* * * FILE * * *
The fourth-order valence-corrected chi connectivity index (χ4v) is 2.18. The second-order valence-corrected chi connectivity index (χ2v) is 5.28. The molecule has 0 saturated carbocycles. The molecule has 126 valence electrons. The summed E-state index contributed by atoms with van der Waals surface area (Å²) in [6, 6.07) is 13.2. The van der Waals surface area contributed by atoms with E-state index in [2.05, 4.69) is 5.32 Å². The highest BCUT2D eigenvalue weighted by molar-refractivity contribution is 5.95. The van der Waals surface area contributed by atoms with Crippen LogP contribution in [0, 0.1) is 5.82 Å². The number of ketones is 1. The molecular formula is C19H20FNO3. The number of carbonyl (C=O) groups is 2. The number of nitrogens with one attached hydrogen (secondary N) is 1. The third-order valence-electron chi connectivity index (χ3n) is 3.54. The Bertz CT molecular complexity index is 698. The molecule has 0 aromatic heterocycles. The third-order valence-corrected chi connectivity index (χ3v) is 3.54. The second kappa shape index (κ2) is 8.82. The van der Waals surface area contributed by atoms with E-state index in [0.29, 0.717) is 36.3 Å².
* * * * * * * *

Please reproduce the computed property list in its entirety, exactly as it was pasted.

The fourth-order valence-corrected chi connectivity index (χ4v) is 2.18. The second-order valence-corrected chi connectivity index (χ2v) is 5.28. The molecule has 0 saturated carbocycles. The molecule has 126 valence electrons. The summed E-state index contributed by atoms with van der Waals surface area (Å²) in [6, 6.07) is 13.2. The van der Waals surface area contributed by atoms with E-state index in [2.05, 4.69) is 5.32 Å². The highest BCUT2D eigenvalue weighted by molar-refractivity contribution is 5.95. The van der Waals surface area contributed by atoms with Crippen LogP contribution in [0, 0.1) is 5.82 Å². The number of ketones is 1. The molecular formula is C19H20FNO3. The number of carbonyl (C=O) groups is 2. The number of nitrogens with one attached hydrogen (secondary N) is 1. The third-order valence-electron chi connectivity index (χ3n) is 3.54. The Bertz CT molecular complexity index is 698. The molecule has 0 aromatic heterocycles. The third-order valence-corrected chi connectivity index (χ3v) is 3.54. The second kappa shape index (κ2) is 8.82. The van der Waals surface area contributed by atoms with E-state index in [0.29, 0.717) is 36.3 Å².